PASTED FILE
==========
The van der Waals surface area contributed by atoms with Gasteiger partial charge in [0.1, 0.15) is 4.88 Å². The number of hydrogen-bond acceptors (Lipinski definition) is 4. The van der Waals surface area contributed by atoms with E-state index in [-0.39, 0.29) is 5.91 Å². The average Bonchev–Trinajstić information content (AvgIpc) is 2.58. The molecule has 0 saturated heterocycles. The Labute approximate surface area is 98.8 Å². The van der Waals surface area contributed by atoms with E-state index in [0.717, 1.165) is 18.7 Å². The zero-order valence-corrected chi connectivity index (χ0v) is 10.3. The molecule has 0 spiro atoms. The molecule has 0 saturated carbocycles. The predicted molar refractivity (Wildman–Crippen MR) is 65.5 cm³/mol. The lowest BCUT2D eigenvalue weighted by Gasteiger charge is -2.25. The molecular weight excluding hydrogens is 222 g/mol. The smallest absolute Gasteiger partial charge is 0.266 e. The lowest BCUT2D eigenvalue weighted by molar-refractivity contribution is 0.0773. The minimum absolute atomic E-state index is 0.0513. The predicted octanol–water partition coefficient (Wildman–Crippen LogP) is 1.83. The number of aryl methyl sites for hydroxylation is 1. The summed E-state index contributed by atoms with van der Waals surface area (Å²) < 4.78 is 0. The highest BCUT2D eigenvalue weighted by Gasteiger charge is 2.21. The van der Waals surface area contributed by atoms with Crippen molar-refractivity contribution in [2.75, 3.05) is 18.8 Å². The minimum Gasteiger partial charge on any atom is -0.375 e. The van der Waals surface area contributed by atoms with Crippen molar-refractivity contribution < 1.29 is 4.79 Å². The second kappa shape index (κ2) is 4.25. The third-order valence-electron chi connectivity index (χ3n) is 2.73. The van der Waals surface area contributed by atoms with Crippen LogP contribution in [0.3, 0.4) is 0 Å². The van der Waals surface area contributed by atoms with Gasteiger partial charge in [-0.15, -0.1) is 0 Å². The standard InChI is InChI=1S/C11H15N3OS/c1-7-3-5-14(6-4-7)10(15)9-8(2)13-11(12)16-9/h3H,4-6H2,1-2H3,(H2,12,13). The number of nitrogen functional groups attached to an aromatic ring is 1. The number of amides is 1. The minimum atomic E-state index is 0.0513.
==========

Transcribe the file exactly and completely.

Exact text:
The van der Waals surface area contributed by atoms with Gasteiger partial charge in [0.1, 0.15) is 4.88 Å². The number of hydrogen-bond acceptors (Lipinski definition) is 4. The van der Waals surface area contributed by atoms with E-state index in [-0.39, 0.29) is 5.91 Å². The average Bonchev–Trinajstić information content (AvgIpc) is 2.58. The molecule has 0 saturated heterocycles. The Labute approximate surface area is 98.8 Å². The van der Waals surface area contributed by atoms with E-state index in [0.717, 1.165) is 18.7 Å². The zero-order valence-corrected chi connectivity index (χ0v) is 10.3. The molecule has 0 spiro atoms. The molecule has 0 saturated carbocycles. The predicted molar refractivity (Wildman–Crippen MR) is 65.5 cm³/mol. The lowest BCUT2D eigenvalue weighted by Gasteiger charge is -2.25. The molecular weight excluding hydrogens is 222 g/mol. The smallest absolute Gasteiger partial charge is 0.266 e. The lowest BCUT2D eigenvalue weighted by molar-refractivity contribution is 0.0773. The minimum absolute atomic E-state index is 0.0513. The predicted octanol–water partition coefficient (Wildman–Crippen LogP) is 1.83. The number of aryl methyl sites for hydroxylation is 1. The summed E-state index contributed by atoms with van der Waals surface area (Å²) < 4.78 is 0. The highest BCUT2D eigenvalue weighted by Gasteiger charge is 2.21. The van der Waals surface area contributed by atoms with Crippen molar-refractivity contribution in [2.75, 3.05) is 18.8 Å². The minimum Gasteiger partial charge on any atom is -0.375 e. The van der Waals surface area contributed by atoms with Crippen molar-refractivity contribution < 1.29 is 4.79 Å². The second kappa shape index (κ2) is 4.25. The third-order valence-electron chi connectivity index (χ3n) is 2.73. The van der Waals surface area contributed by atoms with Crippen LogP contribution in [0.3, 0.4) is 0 Å². The van der Waals surface area contributed by atoms with Gasteiger partial charge in [-0.15, -0.1) is 0 Å². The standard InChI is InChI=1S/C11H15N3OS/c1-7-3-5-14(6-4-7)10(15)9-8(2)13-11(12)16-9/h3H,4-6H2,1-2H3,(H2,12,13). The number of nitrogen functional groups attached to an aromatic ring is 1. The number of amides is 1. The minimum atomic E-state index is 0.0513.